Gun Owners of America posted an open letter to President Obama Tuesday to correct what they feel is a false description of the Second Amendment on the White House website.
The gun rights group, who claim to represent some 300,000 members and supporters, state that the abbreviated explanation on the government site is explicitly incorrect. As such, they are publicly bringing up the issue to the country’s chief executive.
The passage under fire, from the White House.gov page for the U.S. Constitution states that, “The Second Amendment gives citizens the right to bear arms.”
“Even recognizing that the website attempts to present only a simple summary of provisions of the Constitution, the description is highly inaccurate, and should be immediately corrected so as not to mislead the American people as to the true nature and scope of the Second Amendment,” reads the letter signed by leaders of the group including Larry Pratt, Sam Paredes, and former Sen. Bill Richardson.
GOA contends that this ten-word statement is incorrect on two important points.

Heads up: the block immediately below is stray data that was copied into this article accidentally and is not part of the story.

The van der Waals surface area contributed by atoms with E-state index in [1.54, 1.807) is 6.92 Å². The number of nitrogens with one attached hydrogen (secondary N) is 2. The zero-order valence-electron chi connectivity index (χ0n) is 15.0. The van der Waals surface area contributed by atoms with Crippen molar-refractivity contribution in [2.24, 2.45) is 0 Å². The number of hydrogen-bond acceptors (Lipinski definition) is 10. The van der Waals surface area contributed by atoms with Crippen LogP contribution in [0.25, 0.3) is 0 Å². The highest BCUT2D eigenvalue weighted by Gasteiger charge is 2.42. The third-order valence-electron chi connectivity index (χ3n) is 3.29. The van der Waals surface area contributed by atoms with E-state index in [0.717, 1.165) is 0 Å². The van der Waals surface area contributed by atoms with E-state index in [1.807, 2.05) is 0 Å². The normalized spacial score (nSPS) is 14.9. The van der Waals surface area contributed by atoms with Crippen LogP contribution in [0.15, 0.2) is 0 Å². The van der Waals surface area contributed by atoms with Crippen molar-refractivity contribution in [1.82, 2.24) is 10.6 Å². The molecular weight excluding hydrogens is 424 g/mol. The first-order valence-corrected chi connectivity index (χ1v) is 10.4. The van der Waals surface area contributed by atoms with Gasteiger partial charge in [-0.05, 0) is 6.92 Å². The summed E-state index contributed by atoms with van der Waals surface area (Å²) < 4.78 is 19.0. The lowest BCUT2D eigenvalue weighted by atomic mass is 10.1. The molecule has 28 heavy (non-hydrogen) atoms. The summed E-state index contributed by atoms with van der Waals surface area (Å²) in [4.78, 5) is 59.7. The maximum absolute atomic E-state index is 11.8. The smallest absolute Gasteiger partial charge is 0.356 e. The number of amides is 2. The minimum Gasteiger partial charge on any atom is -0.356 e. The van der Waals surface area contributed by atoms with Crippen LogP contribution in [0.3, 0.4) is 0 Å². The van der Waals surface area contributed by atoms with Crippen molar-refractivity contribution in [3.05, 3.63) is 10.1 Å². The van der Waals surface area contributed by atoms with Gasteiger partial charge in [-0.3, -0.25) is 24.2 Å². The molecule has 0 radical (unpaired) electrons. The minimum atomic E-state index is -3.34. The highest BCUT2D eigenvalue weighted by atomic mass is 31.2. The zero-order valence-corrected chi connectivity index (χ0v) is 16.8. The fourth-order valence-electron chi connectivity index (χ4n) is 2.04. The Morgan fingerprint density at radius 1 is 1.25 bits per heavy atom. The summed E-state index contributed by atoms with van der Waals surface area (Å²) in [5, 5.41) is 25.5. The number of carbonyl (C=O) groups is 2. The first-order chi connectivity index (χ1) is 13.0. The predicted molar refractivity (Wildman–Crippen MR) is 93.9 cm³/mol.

The first is that the statement implies that the Second Amendment “gives” citizens rights, whereas the group explains in their letter that the Supreme Court recently held in the 2008 case of Heller v DC that the amendment instead “protects” and “secures” a right. GOA also points out that the same White House website mentions that the First and Fourth Amendments, unlike the description of the Second, are explained to protect rights.
The second point of correction asked in the letter is that the term “keep,” from the actual language of the amendment, be added to the description. Again citing Heller, GOA maintains that the right to keep a firearm is separate from that of simply bearing arms and on this point, the bite-sized White House explanation falls short.
This would not be the first time that the Obama White House web team has come under controversy. In 2012 the site came under fire for adding bullet points bragging about President Obama’s accomplishments to the biographical sketches of most modern U.S. Presidents to include Ronald Regan and Richard Nixon. These were later quietly removed.
According to internet archives, the page describing the Constitution has been virtually unchanged since it was first crawled in October 2009.
In an attempt to explain the Second Amendment, a task that gives the highest courts in the land much job security, GOA also included a 62-word suggestion for the White House’s consideration.
The founding fathers, as ratified by the States and authenticated by Thomas Jefferson, then-Secretary of State, only came up with 27.